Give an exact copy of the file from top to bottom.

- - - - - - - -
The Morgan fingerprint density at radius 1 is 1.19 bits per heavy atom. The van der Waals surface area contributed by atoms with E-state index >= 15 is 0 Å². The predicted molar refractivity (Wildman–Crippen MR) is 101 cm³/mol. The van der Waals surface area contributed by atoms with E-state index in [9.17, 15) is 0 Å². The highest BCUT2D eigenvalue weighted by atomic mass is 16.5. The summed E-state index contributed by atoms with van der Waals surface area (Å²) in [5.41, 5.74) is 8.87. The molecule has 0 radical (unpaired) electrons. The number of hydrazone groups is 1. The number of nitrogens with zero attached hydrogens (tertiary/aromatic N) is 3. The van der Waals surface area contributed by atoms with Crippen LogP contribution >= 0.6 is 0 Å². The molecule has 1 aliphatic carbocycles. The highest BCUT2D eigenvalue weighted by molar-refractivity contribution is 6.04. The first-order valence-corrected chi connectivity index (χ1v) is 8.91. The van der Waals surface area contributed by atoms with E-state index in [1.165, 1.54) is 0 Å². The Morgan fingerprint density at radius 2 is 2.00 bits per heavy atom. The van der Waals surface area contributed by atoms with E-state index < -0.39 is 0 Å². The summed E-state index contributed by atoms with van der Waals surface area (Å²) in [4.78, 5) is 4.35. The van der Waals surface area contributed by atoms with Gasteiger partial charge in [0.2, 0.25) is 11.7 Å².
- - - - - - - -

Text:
The Morgan fingerprint density at radius 1 is 1.19 bits per heavy atom. The van der Waals surface area contributed by atoms with E-state index >= 15 is 0 Å². The predicted molar refractivity (Wildman–Crippen MR) is 101 cm³/mol. The van der Waals surface area contributed by atoms with E-state index in [9.17, 15) is 0 Å². The highest BCUT2D eigenvalue weighted by atomic mass is 16.5. The summed E-state index contributed by atoms with van der Waals surface area (Å²) in [5.41, 5.74) is 8.87. The molecule has 0 radical (unpaired) electrons. The number of hydrazone groups is 1. The number of nitrogens with zero attached hydrogens (tertiary/aromatic N) is 3. The van der Waals surface area contributed by atoms with Crippen LogP contribution >= 0.6 is 0 Å². The molecule has 1 aliphatic carbocycles. The highest BCUT2D eigenvalue weighted by molar-refractivity contribution is 6.04. The first-order valence-corrected chi connectivity index (χ1v) is 8.91. The van der Waals surface area contributed by atoms with E-state index in [1.165, 1.54) is 0 Å². The Morgan fingerprint density at radius 2 is 2.00 bits per heavy atom. The van der Waals surface area contributed by atoms with E-state index < -0.39 is 0 Å². The summed E-state index contributed by atoms with van der Waals surface area (Å²) in [4.78, 5) is 4.35. The van der Waals surface area contributed by atoms with Gasteiger partial charge in [0.2, 0.25) is 11.7 Å².